Archives for the month of: September, 2014
Dog dressed as a bee with the caption "My SPSS skills are second to none..."

My SPSS skills are second to none…

Over the weekend I was reading the latest volume of Stephen Fry’s autobiography, More Fool Me. Throughout, the way he purports to see himself (sly, foolish, intellectually wanting…) is a million miles away from the way he is perceived by most of the ‘general public’, who – from an entirely unscientific skim of social media – tend to regard him as a terribly brainy good-guy, whose biggest sin is being a bit smug. This got me thinking (because I’m rock and roll like that) about the differences between how we see ourselves in a professional context and how others see us – particularly about the way in which we perceive our skill, abilities, strengths and weaknesses.

The internet is packed full of inspirational quotes assuring you that  how others see you is not important; how you see yourself is everything. But, let’s not forget that the internet is also full of dogs dressed up as bees, so, you know, caveat lector. Whilst I’d certainly agree that self-perception is incredibly important, in terms of career development and professional progression, the way we’re viewed by others is crucial.

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ResearchWordleOne of the key considerations for doctoral graduates looking to work outside academia is knowing which particular entry point to an organisation is the most appropriate for them. For example does the organisation have a recruitment scheme specifically for PhDs? If not, is it necessary to apply for the general graduate entry scheme or might it be possible to gain a direct entry job as an ‘experienced hire’?

If you’re currently asking yourself these kinds of questions, university recruitment fairs (e.g. the Sheffield Universities Recruitment fairs) present an ideal opportunity to meet employers’ representatives face-to-face and discuss your options. Did you know that many of the employers represented will also be offering internships/placements that are open to postgraduate researchers?

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When theSept blog image Think Ahead team made the decision to start up a blog and share the writing between us, my first thought was ‘I’ve never written for a blog before, what if my writing isn’t good enough’. Writing has never been something that comes easily to me, I spend more time worrying about what to write and if it will be any good then actually getting pen to paper (or fingers to the keyboard so to speak). Even when I do get started on the writing, I find it so easy to be distracted away by the ping of a new email in my inbox, the buzz from a text message or an unnecessary urge to suddenly tidy my desk. The more I thought about writing for the blog, I started to reflect back to writing my PhD thesis and initially wondered how on earth I had managed to get 60,000 or so words written all those years ago…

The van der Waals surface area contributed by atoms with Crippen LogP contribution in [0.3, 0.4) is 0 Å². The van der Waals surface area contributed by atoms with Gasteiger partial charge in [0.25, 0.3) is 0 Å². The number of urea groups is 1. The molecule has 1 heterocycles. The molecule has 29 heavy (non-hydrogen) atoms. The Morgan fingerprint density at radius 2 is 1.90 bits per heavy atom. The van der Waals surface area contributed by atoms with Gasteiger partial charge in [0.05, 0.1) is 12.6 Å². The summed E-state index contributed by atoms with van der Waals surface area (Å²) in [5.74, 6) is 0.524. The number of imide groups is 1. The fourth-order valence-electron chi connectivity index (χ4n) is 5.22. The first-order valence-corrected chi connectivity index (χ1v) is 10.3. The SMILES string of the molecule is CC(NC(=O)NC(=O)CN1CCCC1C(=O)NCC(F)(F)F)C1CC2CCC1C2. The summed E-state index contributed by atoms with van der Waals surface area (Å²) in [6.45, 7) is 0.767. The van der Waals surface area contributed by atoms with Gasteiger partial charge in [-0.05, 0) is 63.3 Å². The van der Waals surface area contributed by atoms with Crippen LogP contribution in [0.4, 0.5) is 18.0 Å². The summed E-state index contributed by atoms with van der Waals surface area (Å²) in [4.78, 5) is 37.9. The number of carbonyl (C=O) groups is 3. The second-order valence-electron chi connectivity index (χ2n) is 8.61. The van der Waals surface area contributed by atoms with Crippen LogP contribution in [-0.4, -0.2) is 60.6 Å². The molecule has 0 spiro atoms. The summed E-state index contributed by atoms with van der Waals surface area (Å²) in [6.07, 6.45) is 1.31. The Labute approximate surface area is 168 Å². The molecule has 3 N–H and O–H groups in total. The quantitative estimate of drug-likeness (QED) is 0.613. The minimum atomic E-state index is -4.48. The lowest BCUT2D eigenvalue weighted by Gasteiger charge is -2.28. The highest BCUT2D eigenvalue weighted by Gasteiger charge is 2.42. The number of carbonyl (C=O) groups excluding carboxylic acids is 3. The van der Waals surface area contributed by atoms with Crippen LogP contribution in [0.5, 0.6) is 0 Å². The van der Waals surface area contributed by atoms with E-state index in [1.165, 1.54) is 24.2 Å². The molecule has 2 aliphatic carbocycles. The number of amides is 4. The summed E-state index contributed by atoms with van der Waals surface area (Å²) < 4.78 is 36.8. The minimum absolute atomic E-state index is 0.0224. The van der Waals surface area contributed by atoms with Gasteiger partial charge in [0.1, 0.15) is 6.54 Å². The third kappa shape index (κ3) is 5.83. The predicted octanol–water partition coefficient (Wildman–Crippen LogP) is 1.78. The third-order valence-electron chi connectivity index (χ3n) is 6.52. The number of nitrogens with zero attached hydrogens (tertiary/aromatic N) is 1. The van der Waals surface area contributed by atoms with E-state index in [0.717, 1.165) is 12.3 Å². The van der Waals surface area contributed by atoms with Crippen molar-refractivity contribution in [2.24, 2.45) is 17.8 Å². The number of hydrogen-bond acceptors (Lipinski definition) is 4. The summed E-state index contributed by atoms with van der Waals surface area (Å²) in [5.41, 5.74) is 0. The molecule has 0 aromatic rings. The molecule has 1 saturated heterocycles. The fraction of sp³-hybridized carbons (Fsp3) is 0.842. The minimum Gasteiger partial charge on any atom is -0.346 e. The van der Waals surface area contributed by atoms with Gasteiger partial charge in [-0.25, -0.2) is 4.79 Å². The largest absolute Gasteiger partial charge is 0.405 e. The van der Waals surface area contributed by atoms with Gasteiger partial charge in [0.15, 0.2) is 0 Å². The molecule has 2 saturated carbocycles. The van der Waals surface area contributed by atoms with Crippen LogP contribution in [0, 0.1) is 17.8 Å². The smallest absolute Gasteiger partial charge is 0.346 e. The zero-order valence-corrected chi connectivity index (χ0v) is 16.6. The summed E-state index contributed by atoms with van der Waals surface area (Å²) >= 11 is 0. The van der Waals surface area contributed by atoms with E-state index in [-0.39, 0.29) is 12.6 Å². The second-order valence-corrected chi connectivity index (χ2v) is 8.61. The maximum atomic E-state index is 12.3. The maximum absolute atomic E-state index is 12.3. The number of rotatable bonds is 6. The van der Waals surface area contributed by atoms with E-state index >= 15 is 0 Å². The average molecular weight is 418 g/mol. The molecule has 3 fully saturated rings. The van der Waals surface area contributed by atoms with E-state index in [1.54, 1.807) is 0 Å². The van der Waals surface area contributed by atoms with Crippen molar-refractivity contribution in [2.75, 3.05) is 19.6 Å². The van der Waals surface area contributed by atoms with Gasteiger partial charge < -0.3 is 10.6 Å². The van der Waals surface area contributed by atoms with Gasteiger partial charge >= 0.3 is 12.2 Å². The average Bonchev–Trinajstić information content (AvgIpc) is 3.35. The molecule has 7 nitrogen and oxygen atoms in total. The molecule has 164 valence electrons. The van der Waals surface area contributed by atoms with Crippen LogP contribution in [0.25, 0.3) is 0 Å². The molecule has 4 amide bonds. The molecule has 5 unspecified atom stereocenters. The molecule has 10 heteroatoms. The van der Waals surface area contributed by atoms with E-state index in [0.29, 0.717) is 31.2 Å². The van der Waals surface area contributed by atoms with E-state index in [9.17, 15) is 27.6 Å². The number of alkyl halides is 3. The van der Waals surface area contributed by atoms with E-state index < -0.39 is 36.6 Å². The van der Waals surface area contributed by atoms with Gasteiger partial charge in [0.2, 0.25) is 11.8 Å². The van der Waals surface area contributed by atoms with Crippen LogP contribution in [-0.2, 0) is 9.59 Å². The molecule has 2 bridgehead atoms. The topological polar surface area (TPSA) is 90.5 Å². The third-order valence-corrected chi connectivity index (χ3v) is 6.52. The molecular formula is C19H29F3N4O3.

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ThesisMorphing several years worth of collected data into a coherent narrative that illustrates clearly ‘what you did’ and ‘what you found out’ is a big challenge. In my opinion it’s one you’re ready for, but you have to get started on writing to really recognise that you can do it.

There are some really excellent reasons to write the thesis that extend beyond just evidencing the time you’ve spent slaving your socks off. I’ve spent some hours talking to thesis writers through my thesis coaching projects, and my following top 5 skills you’ll hone (beyond becoming a Master of the Universe in your subject area) have become well evidenced. These are easy-wins for examples for your next job application, and good to keep in mind if you’re wondering how you’ll survive the write-up phase!

Click the link to read the 5 reasons you are now more employable. Read the rest of this entry »

THEshortlist2014 We are delighted to announce that Think Ahead has been shortlisted in the Outstanding Support for Early Career Researchers category of the Times Higher Education Awards 2014. We have added ​the good news ​to our ‘celebrating success’ webpage, including all the details of our ‘Productive Partnerships’ application – you can find all the information here in the right hand side bar. Congratulations to the team, and thank you indeed to all our partners. You can see the full shortlist for all categories here.

As I am just back from holiday after several weeks away, I realise that I have been thinking a lot about how researchers get inspired for their work. When you ask young researchers what they do to foster their research inspiration and creativity, they usually start by responding that before being able to be creative, they need to know enough, need to have read enough. They may say that they get inspired by attending conferences or by meeting other researchers.


How do we get our research inspiration? How can we be creative as researchers? These are vast questions. What strikes me is that rarely will people start by saying that for them to be inspired or creative in their research, they just need time to think. In some ways, ‘time to think’ may seem an oxymoron in the academic context. Isn’t it what researchers do all day, isn’t it their job to think? Of course you do think all day when you are doing research, but the question remains of how you can sustain inspiration and creativity in the manner you pursue your research. I have just started reading a very interesting book called Bite: Recipes for remarkable research (Eds. A. Williams, D. Jones & J. Robertson from Sense Publishers), which presents lots of examples or as they are called in the book recipes about fostering and sustaining our inspiration and creativity as we work alone or collaboratively. It would be interesting to hear from you which of these recipes work for you.

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